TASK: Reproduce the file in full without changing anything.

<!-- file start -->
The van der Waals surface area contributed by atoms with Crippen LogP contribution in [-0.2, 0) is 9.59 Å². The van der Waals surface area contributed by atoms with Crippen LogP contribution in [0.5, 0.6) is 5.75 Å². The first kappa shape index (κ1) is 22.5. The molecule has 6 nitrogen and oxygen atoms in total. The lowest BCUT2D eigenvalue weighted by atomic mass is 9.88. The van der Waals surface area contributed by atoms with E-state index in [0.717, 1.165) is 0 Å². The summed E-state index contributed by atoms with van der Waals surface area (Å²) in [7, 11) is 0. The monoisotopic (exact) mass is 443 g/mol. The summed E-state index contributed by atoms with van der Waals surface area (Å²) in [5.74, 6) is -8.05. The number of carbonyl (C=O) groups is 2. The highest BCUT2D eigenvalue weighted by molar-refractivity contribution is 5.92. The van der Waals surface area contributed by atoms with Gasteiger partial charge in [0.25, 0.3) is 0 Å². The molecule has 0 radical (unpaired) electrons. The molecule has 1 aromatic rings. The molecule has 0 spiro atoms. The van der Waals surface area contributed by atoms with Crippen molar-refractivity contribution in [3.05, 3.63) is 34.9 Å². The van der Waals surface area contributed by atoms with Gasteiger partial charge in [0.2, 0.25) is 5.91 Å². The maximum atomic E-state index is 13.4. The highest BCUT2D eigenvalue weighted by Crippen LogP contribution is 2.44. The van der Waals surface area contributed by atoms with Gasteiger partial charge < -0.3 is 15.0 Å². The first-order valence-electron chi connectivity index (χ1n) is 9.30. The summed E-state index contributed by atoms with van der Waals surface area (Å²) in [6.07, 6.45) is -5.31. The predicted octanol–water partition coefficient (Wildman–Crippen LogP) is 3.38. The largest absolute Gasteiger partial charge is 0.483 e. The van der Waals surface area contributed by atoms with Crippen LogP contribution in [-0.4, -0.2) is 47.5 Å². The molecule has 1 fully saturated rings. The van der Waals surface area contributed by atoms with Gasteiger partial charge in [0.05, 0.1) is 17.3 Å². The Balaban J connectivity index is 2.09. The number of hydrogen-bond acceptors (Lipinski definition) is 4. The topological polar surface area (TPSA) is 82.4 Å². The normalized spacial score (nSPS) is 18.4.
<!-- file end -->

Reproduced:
The van der Waals surface area contributed by atoms with Crippen LogP contribution in [-0.2, 0) is 9.59 Å². The van der Waals surface area contributed by atoms with Crippen LogP contribution in [0.5, 0.6) is 5.75 Å². The first kappa shape index (κ1) is 22.5. The molecule has 6 nitrogen and oxygen atoms in total. The lowest BCUT2D eigenvalue weighted by atomic mass is 9.88. The van der Waals surface area contributed by atoms with E-state index in [0.717, 1.165) is 0 Å². The summed E-state index contributed by atoms with van der Waals surface area (Å²) in [7, 11) is 0. The monoisotopic (exact) mass is 443 g/mol. The summed E-state index contributed by atoms with van der Waals surface area (Å²) in [5.74, 6) is -8.05. The number of carbonyl (C=O) groups is 2. The highest BCUT2D eigenvalue weighted by molar-refractivity contribution is 5.92. The van der Waals surface area contributed by atoms with Gasteiger partial charge in [0.25, 0.3) is 0 Å². The molecule has 0 radical (unpaired) electrons. The molecule has 1 aromatic rings. The molecule has 0 spiro atoms. The van der Waals surface area contributed by atoms with Crippen molar-refractivity contribution in [3.05, 3.63) is 34.9 Å². The van der Waals surface area contributed by atoms with Gasteiger partial charge in [0.2, 0.25) is 5.91 Å². The maximum atomic E-state index is 13.4. The highest BCUT2D eigenvalue weighted by Crippen LogP contribution is 2.44. The van der Waals surface area contributed by atoms with Gasteiger partial charge < -0.3 is 15.0 Å². The first-order valence-electron chi connectivity index (χ1n) is 9.30. The summed E-state index contributed by atoms with van der Waals surface area (Å²) in [6.07, 6.45) is -5.31. The predicted octanol–water partition coefficient (Wildman–Crippen LogP) is 3.38. The largest absolute Gasteiger partial charge is 0.483 e. The van der Waals surface area contributed by atoms with Crippen LogP contribution in [-0.4, -0.2) is 47.5 Å². The molecule has 1 fully saturated rings. The van der Waals surface area contributed by atoms with Gasteiger partial charge in [0.05, 0.1) is 17.3 Å². The Balaban J connectivity index is 2.09. The number of hydrogen-bond acceptors (Lipinski definition) is 4. The topological polar surface area (TPSA) is 82.4 Å². The normalized spacial score (nSPS) is 18.4.